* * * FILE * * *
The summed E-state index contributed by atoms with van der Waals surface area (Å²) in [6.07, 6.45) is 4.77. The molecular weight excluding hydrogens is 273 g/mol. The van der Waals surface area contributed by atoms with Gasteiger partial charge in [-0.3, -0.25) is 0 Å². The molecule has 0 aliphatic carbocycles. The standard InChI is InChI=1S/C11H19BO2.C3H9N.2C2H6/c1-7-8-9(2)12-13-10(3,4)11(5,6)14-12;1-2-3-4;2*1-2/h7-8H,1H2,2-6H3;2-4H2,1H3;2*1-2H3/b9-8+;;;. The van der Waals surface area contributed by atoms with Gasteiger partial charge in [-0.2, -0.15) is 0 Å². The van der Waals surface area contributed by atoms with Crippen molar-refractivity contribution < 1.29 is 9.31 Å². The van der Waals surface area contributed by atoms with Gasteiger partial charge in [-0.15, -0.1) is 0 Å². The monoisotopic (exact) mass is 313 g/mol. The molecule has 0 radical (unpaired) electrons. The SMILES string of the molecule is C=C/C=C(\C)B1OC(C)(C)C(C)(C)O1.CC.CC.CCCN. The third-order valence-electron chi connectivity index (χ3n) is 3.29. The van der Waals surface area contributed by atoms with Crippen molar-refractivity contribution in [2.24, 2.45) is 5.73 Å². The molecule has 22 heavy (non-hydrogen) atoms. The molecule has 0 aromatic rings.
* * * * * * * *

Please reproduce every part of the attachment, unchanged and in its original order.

The summed E-state index contributed by atoms with van der Waals surface area (Å²) in [6.07, 6.45) is 4.77. The molecular weight excluding hydrogens is 273 g/mol. The van der Waals surface area contributed by atoms with Gasteiger partial charge in [-0.3, -0.25) is 0 Å². The molecule has 0 aliphatic carbocycles. The standard InChI is InChI=1S/C11H19BO2.C3H9N.2C2H6/c1-7-8-9(2)12-13-10(3,4)11(5,6)14-12;1-2-3-4;2*1-2/h7-8H,1H2,2-6H3;2-4H2,1H3;2*1-2H3/b9-8+;;;. The van der Waals surface area contributed by atoms with Gasteiger partial charge in [-0.2, -0.15) is 0 Å². The van der Waals surface area contributed by atoms with Crippen molar-refractivity contribution < 1.29 is 9.31 Å². The van der Waals surface area contributed by atoms with Gasteiger partial charge in [-0.15, -0.1) is 0 Å². The monoisotopic (exact) mass is 313 g/mol. The molecule has 0 radical (unpaired) electrons. The SMILES string of the molecule is C=C/C=C(\C)B1OC(C)(C)C(C)(C)O1.CC.CC.CCCN. The third-order valence-electron chi connectivity index (χ3n) is 3.29. The van der Waals surface area contributed by atoms with Crippen molar-refractivity contribution in [2.24, 2.45) is 5.73 Å². The molecule has 22 heavy (non-hydrogen) atoms. The molecule has 0 aromatic rings.